25. Metabolic Effects - II • Increased requirement for vitamins • Increased basal metabolic rate and decreased body weight • Effects on cardiovascular system • Stimulation of respiration • Increased gastrointestinal motility • Excitatory effects on the CNS • Effect on the function of muscles • Effect on sleep • Effects on other endocrine glands and sexual functions

    26. Regulation of Thyroid Hormone Secretion

    27. TRH stimulation of thyrotropic cells in the anterior pituitary which secrete TSH TRH binds its specific receptors on the thyrotrops It uses phospholipase second messenger system Phospholipase C

    28. Cellular Effects of TSH • TSH binds its specific receptors on the thyroid cells in the thyroid gland • It activates cAMP as second messenger system

    29. TSH Increases Thyroid Secretion • Increased proteolysis of thyroglobulin • Increased activity of iodide pump • Increased iodination of thyrosine • Increased size and secretory activity of the thyroid cells • Increased number of thyroid cells and a change from cuboidal to columnar cells

    30. Histology of Thyroid Gland - II • Active Gland • Columnar epithelium • Reduced colloid • Inactive Gland • Cuboidal epithelium • Increased colloid

    31. Feedback control of thyroid hormones

    32. Feedback control of thyroid hormones

    33. Antithyroid Substances • Thiocyanate ions decrease iodide trapping: Decreased availability of iodide in the glandular cells does not stop formation of thyroglobulin. TSH stimulates outgrowth of the thyroid gland even though the gland still does not form adequate quantities of thyroid hormones (goiter) • Propylthiouracil (PTU) decreases thyroid hormone formation. PTU prevents formation of thyroid hormones from iodide and tyrosine. They partly block the enzymatic activity of peroxidase and also prevent coupling of two iodinated tyrosines to form T3 and T4. • Iodide in high concentrations decrease thyroid activity and thyroid gland size. They reduce rate of iodide trapping and endocytosis of colloid from the follicle is prevented. Depot thyroglobulin cannot release T3 and T4 into the blood.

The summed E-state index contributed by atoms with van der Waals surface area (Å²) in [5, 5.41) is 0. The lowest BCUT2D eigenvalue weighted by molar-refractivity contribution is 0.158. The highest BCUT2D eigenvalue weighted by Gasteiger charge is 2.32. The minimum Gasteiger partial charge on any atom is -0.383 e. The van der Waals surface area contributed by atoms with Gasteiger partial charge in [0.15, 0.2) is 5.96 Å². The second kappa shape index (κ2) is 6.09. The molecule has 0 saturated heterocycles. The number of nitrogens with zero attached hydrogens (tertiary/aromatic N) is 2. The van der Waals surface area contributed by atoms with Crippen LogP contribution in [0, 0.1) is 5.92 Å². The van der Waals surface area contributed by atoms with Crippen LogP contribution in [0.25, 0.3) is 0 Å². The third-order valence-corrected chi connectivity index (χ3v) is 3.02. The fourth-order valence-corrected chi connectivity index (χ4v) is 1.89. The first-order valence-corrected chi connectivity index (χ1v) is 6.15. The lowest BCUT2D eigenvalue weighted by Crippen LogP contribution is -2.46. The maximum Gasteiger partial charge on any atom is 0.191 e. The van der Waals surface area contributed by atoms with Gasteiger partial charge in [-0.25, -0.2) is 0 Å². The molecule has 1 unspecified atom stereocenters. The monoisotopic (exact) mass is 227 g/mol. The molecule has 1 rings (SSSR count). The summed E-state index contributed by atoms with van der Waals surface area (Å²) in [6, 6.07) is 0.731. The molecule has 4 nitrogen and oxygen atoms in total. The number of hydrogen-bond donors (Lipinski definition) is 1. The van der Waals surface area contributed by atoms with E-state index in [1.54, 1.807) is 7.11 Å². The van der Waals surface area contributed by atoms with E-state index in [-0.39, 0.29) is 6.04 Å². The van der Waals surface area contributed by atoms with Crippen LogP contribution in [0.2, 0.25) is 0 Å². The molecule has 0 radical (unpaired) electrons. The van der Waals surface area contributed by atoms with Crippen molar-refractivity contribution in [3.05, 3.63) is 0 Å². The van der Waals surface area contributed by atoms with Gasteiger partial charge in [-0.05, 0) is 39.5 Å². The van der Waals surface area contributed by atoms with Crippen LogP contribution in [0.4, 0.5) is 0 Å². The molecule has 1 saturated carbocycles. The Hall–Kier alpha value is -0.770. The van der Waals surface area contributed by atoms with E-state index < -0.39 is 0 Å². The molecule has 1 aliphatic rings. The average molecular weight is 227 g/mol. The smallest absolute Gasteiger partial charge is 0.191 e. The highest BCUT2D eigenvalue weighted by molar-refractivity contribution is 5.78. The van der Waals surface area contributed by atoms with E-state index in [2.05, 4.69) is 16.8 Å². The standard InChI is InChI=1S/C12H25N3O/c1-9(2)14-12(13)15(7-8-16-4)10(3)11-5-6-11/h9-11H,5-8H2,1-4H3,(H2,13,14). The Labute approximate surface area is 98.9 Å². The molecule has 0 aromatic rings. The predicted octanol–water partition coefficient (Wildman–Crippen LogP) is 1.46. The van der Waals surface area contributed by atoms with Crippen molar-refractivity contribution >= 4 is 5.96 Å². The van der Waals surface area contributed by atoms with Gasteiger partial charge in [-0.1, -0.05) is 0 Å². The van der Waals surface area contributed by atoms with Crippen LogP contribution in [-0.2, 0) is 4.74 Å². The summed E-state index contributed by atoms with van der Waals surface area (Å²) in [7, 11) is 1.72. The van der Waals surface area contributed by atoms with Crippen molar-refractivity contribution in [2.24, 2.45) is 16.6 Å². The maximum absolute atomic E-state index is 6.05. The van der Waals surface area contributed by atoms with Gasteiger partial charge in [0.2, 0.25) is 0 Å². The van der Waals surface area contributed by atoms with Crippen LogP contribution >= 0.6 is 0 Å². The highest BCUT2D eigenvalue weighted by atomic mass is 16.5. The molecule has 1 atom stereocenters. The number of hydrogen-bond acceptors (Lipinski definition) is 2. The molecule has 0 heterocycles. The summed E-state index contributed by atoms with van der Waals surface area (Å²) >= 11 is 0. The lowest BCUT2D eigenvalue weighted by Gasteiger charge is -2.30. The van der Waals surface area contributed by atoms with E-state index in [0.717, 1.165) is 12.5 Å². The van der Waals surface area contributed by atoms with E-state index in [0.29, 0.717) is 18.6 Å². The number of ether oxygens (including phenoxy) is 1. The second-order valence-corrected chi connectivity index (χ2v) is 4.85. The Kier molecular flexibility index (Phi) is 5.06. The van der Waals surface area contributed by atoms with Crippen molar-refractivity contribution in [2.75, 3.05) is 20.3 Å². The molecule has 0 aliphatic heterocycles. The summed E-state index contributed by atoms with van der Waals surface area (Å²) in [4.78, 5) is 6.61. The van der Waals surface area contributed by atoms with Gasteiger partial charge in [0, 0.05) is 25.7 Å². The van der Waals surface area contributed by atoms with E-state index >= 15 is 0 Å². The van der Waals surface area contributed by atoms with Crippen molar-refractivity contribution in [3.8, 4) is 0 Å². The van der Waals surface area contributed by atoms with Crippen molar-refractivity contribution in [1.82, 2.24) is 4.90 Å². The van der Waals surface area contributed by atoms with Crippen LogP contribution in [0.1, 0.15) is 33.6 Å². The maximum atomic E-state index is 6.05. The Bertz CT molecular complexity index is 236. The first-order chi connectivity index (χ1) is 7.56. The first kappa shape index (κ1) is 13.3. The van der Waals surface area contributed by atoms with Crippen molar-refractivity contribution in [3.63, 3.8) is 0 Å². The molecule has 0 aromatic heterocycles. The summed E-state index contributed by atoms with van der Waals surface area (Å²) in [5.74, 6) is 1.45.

34. Hyperthyroidism • Causes of hyperthyroidism (Toxic goiter, thyrotoxycosis, Graves’ Disease) • Activity of the thyroid gland is greatly increased • Plasma TSH levels are reduced in RIA • Thyroid-Stimulating Immunoglobulin (TSI) is similar to TSH and binds to the same receptors. TSI also stimulates the thyroid gland • TSI antibodies are formed as a result of autoimmunity against to the thyroid tissue • TSI increases release of T3 and T4 which in turn reduces hypophyseal TSH by negative feedback mechanism

    35. Hyperthyroidism Exophthalmus Goiter Columnar thyroid cells

    36. Thyroid Gland

    37. Thyroid Goiter

    38. Thyroid Adenoma

    39. Symptoms of Hyperthyroidism • Exophthalmus • A high state of excitability • Intolerance to heat • Increased sweating, weight loss, sometimes diarrhea • Muscle weakness, tremor in hands • Nervousness or other psychic disorders • Extreme fatigue but inability to sleep

    40. Diagnostic tests for hyperthyroidism • The most accurate diagnostic test is direct measurement of free T4 levels in plasma • Plasma TSH levels are reduced • Presence of TSI should be examined • Hashimoto's disease is an autoimmune disorder in which immune system inappropriately attacks the thyroid gland, causing damage to the thyroid cells (inflammation)

    41. Physiology of treatment in hyperthyroidism • Surgical removal of the most of the gland • Administration of PTU to patients for several weeks • reduction of basal metabolic rate • Then, administration of high concentrations of iodides for 1 to 2 weeks • Reduced gland size and blood hormone levels • Operation • Use of radioactive iodine in hyperplastic (hyperplasia) thyroid gland

    42. Hypothyroidism • Endemic goiter caused by dietary iodide deficiency: Iodide deficiency decreases synthesis of T3 and T4 but formation of thyroglobulin in the colloid continues. Excessive TSH greatly stimulates the thyroid gland • Idiopathic nontoxic goiter • release of hormone is reduced • Most of such patients show mild thyroiditis • Some foods contain goitrogenic substances that have a PTU-type of anti-thyroid activity (turnips and cabbages)

    43. Physiologic Characteristics of Hypothyroidism • Myxedema develops because of excessive quantities of hyalurinic acid and chondroitin sulfate in the interstitial space • Atherosclerosis in hypothyroidism (increased plasma levels of cholesterol and diminished excretion of it by the liver) • Basal metabolic rate is decreased • Plasma T3 and T4 levels are reduced • Exogenous TRH administration greatly increases TSH • Treatment with administration of T4 (thyroxine)

    44. Physiologic Characteristics of Hypothyroidism

    45. Cretinism • Caused by extreme hypothyroidism during fetal life, infancy or childhood • Mental retardation • This results from retardation of the growth, branching and myelination of the neurons in the CNS at the critical period • Skeletal growth in the child with cretinism is charteristically more inhibited than is soft tissue growth

    46. Hypothyroidism